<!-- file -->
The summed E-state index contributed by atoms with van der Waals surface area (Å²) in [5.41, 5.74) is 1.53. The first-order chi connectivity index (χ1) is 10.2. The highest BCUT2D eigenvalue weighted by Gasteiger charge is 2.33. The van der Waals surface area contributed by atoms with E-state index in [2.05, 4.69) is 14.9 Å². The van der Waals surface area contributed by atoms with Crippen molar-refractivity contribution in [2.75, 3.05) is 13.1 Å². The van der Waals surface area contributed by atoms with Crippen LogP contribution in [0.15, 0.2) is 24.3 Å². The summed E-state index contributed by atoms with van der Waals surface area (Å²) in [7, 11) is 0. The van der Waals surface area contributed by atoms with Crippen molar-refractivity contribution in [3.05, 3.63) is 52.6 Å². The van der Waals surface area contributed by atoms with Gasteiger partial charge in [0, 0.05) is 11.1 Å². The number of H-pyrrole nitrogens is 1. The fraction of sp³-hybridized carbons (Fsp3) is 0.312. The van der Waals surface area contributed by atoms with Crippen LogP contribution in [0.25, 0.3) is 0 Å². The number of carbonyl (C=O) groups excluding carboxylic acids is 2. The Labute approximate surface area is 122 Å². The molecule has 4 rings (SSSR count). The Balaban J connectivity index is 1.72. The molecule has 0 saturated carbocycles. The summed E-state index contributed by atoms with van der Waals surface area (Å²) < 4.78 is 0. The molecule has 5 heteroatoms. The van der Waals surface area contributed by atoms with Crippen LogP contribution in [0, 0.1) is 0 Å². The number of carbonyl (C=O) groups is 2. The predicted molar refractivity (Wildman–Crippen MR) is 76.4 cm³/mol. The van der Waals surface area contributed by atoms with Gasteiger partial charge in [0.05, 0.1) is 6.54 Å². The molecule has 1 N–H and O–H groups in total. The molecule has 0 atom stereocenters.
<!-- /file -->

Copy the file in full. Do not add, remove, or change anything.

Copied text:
The summed E-state index contributed by atoms with van der Waals surface area (Å²) in [5.41, 5.74) is 1.53. The first-order chi connectivity index (χ1) is 10.2. The highest BCUT2D eigenvalue weighted by Gasteiger charge is 2.33. The van der Waals surface area contributed by atoms with E-state index in [2.05, 4.69) is 14.9 Å². The van der Waals surface area contributed by atoms with Crippen molar-refractivity contribution in [2.75, 3.05) is 13.1 Å². The van der Waals surface area contributed by atoms with Crippen LogP contribution in [0.15, 0.2) is 24.3 Å². The summed E-state index contributed by atoms with van der Waals surface area (Å²) in [7, 11) is 0. The van der Waals surface area contributed by atoms with Crippen molar-refractivity contribution in [3.05, 3.63) is 52.6 Å². The van der Waals surface area contributed by atoms with Gasteiger partial charge in [0, 0.05) is 11.1 Å². The number of H-pyrrole nitrogens is 1. The fraction of sp³-hybridized carbons (Fsp3) is 0.312. The van der Waals surface area contributed by atoms with Crippen LogP contribution in [0.25, 0.3) is 0 Å². The number of carbonyl (C=O) groups excluding carboxylic acids is 2. The Labute approximate surface area is 122 Å². The molecule has 4 rings (SSSR count). The Balaban J connectivity index is 1.72. The molecule has 0 saturated carbocycles. The summed E-state index contributed by atoms with van der Waals surface area (Å²) < 4.78 is 0. The molecule has 5 heteroatoms. The van der Waals surface area contributed by atoms with Crippen LogP contribution in [0, 0.1) is 0 Å². The number of carbonyl (C=O) groups is 2. The predicted molar refractivity (Wildman–Crippen MR) is 76.4 cm³/mol. The van der Waals surface area contributed by atoms with Gasteiger partial charge in [0.05, 0.1) is 6.54 Å². The molecule has 1 N–H and O–H groups in total. The molecule has 0 atom stereocenters.